He was the world’s most infamous mercenary, who once took on Che Guevara and inspired his own film… here’s the story of Mad Mike, the ‘wild goose’ who crashed to earth
The local radio station was whipping the Communist rebels into a blood frenzy: ‘Sharpen your knives! Sharpen your machetes! Sharpen your spears! If the paras drop from the sky, kill the foreigners. Do not wait for orders. You have your orders now: kill, kill, kill!’
The rebels held the Congolese town of Stanleyville and were steeling themselves for an attack by a force consisting of Belgian paratroopers and an army of mercenaries led by a former British Army major known as ‘Mad Mike’ Hoare.
It was 1964 and at the first sight of the Belgian planes — Belgium was the Congo’s former colonial power — the Simba rebels herded their hostages into the street and cut loose with automatic weapons, killing some two dozen men, women and children and wounding more than 50 others.
But the paras and Mad Mike’s men soon prevailed over the beleaguered rebels — and the Congolese army took their revenge on the Communists.
When ‘Mad Mike’ Hoare (left) was 64, his days as a ‘dog of war’ were behind him. But he couldn’t resist one last adventure
‘I never saw such a bloodbath in my life,’ Belgian commander Colonel Charles Laurent said later. ‘No prisoners were taken. They [the rebels] were shot up, cut up or beaten to death.’
Meanwhile, Mad Mike’s ‘mercs’ (as they are known in the trade) were taking their own pound of flesh. Hoare turned a blind eye as his men smashed shop windows, drank hotel liquor stores dry, used dynamite and acetylene torches on bank safes and even released lions from the city zoo into the streets.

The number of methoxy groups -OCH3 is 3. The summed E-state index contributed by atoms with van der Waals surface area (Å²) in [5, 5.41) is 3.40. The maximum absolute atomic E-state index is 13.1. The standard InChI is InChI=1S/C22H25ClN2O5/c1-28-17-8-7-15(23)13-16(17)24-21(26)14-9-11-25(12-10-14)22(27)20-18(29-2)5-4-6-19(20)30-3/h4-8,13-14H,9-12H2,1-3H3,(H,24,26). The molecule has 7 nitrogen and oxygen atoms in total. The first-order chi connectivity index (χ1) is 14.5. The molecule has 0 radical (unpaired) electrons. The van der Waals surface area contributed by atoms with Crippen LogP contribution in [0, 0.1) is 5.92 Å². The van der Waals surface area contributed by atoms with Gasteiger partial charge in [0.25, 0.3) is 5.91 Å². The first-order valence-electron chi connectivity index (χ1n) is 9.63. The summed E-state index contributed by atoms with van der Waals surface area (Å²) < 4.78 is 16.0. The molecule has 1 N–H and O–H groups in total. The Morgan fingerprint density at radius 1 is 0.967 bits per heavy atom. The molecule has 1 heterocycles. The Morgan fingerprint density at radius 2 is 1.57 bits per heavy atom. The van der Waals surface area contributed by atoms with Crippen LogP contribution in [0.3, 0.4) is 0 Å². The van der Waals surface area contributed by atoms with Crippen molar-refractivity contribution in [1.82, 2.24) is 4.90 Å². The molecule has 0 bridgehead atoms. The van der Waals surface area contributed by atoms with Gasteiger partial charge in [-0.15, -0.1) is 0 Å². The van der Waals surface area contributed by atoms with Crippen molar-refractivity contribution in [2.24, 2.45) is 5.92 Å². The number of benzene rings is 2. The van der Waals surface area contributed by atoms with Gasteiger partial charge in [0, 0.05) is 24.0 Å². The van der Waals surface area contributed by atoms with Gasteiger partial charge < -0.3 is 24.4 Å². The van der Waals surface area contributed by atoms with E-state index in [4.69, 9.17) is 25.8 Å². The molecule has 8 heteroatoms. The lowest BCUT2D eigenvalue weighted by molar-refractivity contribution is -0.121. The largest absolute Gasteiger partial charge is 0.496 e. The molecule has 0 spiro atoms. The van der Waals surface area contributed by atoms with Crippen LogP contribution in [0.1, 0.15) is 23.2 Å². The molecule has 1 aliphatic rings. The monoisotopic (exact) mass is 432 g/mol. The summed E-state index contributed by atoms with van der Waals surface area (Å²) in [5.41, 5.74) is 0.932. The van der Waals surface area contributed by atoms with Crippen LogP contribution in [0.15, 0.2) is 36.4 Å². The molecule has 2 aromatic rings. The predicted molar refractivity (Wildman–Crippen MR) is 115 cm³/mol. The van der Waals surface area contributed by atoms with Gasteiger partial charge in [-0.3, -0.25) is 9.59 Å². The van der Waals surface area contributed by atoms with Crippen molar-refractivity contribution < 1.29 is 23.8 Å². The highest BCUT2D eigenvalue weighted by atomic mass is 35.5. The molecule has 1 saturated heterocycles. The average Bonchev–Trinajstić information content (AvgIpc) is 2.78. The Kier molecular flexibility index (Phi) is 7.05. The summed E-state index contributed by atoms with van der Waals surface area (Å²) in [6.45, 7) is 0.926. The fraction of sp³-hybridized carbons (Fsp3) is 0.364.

‘I know my men looted, but with the atrocities occurring all around me… I did not regard it as a shooting matter,’ he said later. ‘Not after what I’d seen.’
But it is what he and his men — known as the Wild Geese, after 18th-century Irish mercenaries — did next that made him famous.
Over the next two days, his mercenaries rescued more than 1,800 Americans and Europeans and 400 Congolese from around the city. ‘Taking Stanleyville was the greatest achievement of the Wild Geese. There is only so much 300 men can do, but here we were, part of a very big push and clearing the rebels out of Stan was a major victory for our side.’
Richard Burton (right) starred as Colonel Allen Faulkner, a thinly veiled version of Hoare, in adventure movie The Wild Geese alongside Roger Moore (left). Centre: Hoare accepted an invitation to act as ‘technical adviser’ to the film
An English-educated son of an Irishman, his notoriety was reinforced in 1978, when Richard Burton starred as Colonel Allen Faulkner, a thinly veiled version of Hoare, in adventure movie The Wild Geese. Hoare himself accepted an invitation to act as ‘technical adviser’ to the film.
If his career as a soldier of fortune had ended there, Hoare might have gone down in history as a swashbuckling hero. But Mad Mike, who has died at the age of 100 in a nursing home in Durban, South Africa, couldn’t resist one last adventure.
His status as the most celebrated mercenary of them all was well established by the time he was approached in 1981 by associates of a former president of the Seychelles who had been overthrown by a fiery young socialist, Albert René.